Pursuant to the fee sharing agreement, Arch and HPS each share in the combined fee revenues of the two parties with respect to the services that they provide to Watford Re. The revenues generated by our underwriting portfolio and investment portfolios are in part affected by market cycles and the market cycles that affect insurance and reinsurance do not necessarily correspond to the market cycles that impact our credit-focused assets and other investments. The fee sharing agreement is consistent with our total return driven business model and serves to diminish Arch and HPS’s reliance on their respective market’s cycles. The fee sharing arrangement also provides an alignment of interest benefit by encouraging and rewarding collaborative efforts by allowing both Arch and HPS to participate in the revenue generated by the components of our business that are managed by the other.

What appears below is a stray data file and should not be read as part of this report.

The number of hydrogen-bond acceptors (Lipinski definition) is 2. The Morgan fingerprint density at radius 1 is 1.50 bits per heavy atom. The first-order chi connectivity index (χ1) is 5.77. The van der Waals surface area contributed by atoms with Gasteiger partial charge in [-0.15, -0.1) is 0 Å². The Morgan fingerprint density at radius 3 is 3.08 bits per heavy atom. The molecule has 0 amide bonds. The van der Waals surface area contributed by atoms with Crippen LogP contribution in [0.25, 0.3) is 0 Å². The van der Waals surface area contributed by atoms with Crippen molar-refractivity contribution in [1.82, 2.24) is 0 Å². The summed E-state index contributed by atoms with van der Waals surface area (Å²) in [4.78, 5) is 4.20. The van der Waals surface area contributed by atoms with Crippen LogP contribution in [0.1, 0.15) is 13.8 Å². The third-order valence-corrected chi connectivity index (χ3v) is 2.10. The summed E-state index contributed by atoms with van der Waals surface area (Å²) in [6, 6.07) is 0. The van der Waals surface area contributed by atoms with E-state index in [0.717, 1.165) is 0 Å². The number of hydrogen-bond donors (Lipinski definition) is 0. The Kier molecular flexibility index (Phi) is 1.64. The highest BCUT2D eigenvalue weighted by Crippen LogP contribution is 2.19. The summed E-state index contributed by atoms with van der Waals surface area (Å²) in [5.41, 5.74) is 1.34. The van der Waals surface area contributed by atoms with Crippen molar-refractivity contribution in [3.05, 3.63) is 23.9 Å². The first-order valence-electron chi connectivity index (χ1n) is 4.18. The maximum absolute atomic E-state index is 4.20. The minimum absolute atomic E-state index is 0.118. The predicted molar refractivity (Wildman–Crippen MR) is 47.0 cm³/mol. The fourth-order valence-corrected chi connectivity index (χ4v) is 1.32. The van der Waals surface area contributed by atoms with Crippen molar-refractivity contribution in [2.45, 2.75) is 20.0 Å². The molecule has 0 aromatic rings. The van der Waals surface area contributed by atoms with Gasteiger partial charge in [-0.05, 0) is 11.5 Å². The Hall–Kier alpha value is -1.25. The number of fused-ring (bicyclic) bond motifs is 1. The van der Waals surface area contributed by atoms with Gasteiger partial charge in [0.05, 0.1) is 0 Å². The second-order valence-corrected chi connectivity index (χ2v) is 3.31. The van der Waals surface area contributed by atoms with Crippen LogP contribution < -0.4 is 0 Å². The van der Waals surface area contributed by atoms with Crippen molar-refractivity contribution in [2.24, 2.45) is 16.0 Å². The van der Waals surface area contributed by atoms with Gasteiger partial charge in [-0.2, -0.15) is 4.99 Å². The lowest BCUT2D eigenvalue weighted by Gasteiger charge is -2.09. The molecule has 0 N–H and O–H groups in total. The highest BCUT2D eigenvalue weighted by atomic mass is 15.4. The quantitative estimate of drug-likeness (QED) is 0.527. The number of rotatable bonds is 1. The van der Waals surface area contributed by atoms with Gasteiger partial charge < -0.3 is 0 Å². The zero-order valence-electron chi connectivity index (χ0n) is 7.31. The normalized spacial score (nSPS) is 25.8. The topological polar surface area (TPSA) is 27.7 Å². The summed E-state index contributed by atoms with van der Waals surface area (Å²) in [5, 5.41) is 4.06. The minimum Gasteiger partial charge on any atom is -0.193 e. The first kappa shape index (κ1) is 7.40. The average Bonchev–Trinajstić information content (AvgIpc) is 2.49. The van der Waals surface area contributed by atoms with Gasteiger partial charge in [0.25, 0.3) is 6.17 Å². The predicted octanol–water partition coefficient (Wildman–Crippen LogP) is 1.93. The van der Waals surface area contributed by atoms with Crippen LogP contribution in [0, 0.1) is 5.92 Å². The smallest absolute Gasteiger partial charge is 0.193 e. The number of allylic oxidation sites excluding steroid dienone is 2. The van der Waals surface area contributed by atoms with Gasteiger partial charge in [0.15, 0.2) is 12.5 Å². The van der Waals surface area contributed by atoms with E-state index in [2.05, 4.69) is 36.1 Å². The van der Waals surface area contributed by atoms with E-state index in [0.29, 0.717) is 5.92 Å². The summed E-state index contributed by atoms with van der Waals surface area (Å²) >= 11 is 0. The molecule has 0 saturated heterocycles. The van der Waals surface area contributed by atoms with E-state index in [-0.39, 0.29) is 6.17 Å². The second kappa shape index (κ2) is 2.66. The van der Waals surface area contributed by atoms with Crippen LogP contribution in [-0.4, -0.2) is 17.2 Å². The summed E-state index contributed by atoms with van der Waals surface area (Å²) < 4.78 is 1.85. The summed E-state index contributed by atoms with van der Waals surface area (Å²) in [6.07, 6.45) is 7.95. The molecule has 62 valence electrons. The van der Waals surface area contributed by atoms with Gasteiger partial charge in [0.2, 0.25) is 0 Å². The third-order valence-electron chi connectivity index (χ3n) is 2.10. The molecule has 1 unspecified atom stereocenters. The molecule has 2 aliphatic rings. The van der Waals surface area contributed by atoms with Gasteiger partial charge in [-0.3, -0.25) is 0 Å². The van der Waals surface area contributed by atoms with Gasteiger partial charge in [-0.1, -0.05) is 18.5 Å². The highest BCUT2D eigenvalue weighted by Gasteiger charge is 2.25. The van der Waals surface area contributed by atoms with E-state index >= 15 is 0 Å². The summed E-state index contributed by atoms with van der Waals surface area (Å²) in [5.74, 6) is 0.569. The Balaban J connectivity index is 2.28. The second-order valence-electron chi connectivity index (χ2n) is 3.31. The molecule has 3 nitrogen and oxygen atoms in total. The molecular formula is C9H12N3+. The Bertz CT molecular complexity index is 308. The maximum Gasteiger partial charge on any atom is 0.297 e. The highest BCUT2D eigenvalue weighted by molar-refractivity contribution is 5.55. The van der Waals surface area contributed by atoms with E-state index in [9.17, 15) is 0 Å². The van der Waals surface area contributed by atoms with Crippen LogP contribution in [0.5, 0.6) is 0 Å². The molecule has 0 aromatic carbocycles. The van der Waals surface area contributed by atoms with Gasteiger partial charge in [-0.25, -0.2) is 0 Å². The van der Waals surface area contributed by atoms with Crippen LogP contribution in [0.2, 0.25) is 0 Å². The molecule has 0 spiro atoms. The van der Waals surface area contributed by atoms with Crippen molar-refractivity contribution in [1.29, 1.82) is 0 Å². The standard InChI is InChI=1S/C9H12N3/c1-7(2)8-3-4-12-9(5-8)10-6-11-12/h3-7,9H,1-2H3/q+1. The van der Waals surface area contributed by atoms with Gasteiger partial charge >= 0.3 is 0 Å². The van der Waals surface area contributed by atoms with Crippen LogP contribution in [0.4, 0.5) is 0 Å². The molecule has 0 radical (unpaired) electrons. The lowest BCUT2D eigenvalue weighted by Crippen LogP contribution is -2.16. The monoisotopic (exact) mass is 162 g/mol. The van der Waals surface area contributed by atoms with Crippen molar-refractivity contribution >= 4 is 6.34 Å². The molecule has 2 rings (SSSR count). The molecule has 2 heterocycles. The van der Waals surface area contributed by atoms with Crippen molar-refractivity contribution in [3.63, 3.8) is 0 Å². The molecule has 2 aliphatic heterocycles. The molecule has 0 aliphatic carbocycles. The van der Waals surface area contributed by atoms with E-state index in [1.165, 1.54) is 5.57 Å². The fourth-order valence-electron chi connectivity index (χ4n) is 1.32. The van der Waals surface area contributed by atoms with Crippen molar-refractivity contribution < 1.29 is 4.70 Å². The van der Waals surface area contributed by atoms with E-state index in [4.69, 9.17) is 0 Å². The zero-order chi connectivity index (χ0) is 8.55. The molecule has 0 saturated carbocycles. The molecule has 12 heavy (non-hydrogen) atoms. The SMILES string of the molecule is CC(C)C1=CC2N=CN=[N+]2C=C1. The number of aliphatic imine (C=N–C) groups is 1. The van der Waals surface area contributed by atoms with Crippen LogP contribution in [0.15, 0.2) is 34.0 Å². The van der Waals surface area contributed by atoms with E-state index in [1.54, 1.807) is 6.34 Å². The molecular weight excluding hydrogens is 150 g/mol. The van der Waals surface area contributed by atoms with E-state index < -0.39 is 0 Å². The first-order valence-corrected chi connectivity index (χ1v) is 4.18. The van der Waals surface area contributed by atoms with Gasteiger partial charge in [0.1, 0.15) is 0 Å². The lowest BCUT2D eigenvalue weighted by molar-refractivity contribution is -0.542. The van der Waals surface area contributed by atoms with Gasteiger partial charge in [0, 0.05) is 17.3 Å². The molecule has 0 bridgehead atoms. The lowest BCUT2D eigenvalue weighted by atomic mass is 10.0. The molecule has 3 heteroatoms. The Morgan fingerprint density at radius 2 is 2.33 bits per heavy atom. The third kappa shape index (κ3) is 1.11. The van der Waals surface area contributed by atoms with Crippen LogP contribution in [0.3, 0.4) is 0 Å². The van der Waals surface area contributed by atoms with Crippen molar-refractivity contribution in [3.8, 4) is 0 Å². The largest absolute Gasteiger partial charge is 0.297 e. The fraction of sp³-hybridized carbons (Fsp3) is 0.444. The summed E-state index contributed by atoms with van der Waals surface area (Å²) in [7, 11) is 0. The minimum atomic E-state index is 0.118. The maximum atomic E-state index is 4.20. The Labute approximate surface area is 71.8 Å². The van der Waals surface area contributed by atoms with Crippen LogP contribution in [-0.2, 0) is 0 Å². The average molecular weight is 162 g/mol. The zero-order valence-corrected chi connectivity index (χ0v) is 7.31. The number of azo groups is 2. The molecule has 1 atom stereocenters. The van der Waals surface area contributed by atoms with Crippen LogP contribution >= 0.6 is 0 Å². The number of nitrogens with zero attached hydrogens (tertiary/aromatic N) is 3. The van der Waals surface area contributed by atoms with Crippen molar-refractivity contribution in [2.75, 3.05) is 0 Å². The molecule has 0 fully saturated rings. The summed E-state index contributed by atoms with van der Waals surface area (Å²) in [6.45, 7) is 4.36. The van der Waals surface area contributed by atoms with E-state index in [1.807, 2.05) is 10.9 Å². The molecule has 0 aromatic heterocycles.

The fee sharing agreement covers fees earned by each of Arch and HPS for services performed prior to the earlier of (i) the termination of Watford Re’s services agreement with Arch or (ii) the termination of Watford Re’s investment management agreement with HPS. There is no set term for the fee sharing agreement. The fee sharing agreement provides a tail period for payment of any applicable fees after the termination of the services agreement or investment management agreement and will no longer be in effect after all payment obligations are satisfied by Arch and HPS. The fee sharing agreement may be amended or terminated in writing by the parties thereto.